The Stop Tax Haven Abuse Act was introduced in the Senate on March 2, 2009, sponsored by Senators Levin, Whitehouse, McCaskill, and Nelson, and on the next day in the House of Representatives, sponsored by Representatives Doggett, DeLauro, and others. A significant provision of this legislation concerning corporate residence would treat certain offshore corporations as U.S. corporations, thereby subjecting those corporations to U.S. taxation on their worldwide income. In an extraordinary extension of U.S. taxing jurisdiction, the provision would thus eliminate deferral for some offshore corporations, while subjecting the income of other offshore corporations to U.S. taxing jurisdiction for the first time. In view of the fact that the President’s 2010 Budget Proposal includes a line item to reform deferral and implement international enforcement scored at $210 billion, this provision would presumably contribute to that $210 billion of additional revenue. Significantly, because of the broad language of the proposal, it potentially could apply to offshore insurance and reinsurance companies and other less-obvious targets.  

The proposal would apply to foreign corporations that either are publicly traded or have gross assets of $50 million or more, if their management and control occur primarily within the United States, i.e., substantially all of the executive officers and senior management who exercise day-to-day responsibility for making decisions involving strategic, financial and operational policies of the corporation are located primarily in the United States. Any individual exercising such day-to-day responsibilities would be treated as an executive officer. The measure would not apply, however, to a controlled foreign corporation that is part of a group whose parent is a U.S. corporation that holds “substantial assets,” other than cash and stock in foreign subsidiaries, for use in the active conduct of a U.S. trade or business.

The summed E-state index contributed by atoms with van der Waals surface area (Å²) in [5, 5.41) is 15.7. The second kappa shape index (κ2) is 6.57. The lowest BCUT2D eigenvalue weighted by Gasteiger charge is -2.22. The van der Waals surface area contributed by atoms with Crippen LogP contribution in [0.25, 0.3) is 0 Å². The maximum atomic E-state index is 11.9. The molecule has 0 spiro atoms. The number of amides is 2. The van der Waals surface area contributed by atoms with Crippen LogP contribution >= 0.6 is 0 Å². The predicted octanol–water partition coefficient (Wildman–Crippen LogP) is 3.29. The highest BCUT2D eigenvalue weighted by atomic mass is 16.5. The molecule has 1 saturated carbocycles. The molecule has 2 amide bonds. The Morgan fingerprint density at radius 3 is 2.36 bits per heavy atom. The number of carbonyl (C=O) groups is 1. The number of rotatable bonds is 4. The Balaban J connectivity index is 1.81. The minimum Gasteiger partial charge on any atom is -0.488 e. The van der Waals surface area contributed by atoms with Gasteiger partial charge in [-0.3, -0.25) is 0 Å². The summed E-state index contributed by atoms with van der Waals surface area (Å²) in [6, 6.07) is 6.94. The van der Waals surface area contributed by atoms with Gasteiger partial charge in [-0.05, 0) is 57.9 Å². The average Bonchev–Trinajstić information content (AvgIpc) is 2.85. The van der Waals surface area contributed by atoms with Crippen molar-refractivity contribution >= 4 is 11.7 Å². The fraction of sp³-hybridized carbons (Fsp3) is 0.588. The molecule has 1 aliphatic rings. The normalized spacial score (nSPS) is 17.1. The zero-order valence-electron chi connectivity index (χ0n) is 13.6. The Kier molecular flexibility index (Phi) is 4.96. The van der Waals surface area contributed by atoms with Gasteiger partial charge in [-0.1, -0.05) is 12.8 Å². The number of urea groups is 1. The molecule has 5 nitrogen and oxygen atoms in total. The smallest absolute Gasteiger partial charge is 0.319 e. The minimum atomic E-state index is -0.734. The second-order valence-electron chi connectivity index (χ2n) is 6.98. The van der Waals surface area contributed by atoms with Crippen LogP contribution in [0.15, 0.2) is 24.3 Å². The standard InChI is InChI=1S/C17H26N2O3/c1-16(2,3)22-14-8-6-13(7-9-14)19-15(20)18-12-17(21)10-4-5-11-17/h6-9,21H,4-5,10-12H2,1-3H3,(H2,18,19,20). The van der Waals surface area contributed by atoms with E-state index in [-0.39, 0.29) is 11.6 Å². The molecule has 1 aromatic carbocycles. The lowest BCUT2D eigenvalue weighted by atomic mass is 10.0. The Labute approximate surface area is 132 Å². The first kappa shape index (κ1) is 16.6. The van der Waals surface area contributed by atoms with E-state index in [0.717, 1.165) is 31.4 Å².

A foreign corporation that would satisfy the threshold gross asset test and whose assets consist primarily of assets managed on behalf of “investors” would also be treated as a U.S. corporation if investment decisions were made in the United States, regardless of whether it satisfied the general management and control test. Although this provision presumably is aimed at offshore hedge funds and similar entities, it could apply in other cases as well, potentially including offshore insurance and reinsurance companies.

Similar measures have been proposed several times in the past few years. In January 2005, the Joint Committee on Taxation endorsed such a rule, as did the President’s Advisory Panel on Federal Tax Reform later that year. Senator John Kerry included a nearly identical provision in the Export Products Not Jobs Act, which he introduced in August 2006, and reintroduced in January 2007. That bill was never brought to a vote in the Senate Finance Committee, nor was an earlier version of the Stop Tax Haven Abuse Act, introduced in February 2007. As Senator Baucus has announced that he will provide his own tax haven abuse legislation, it is not clear what ultimately will be enacted. Given that international enforcement and abusive tax haven use are uppermost in legislators’ minds, however, there is an increased likelihood that this corporate residence provision or one similar to it will be enacted by this Congress.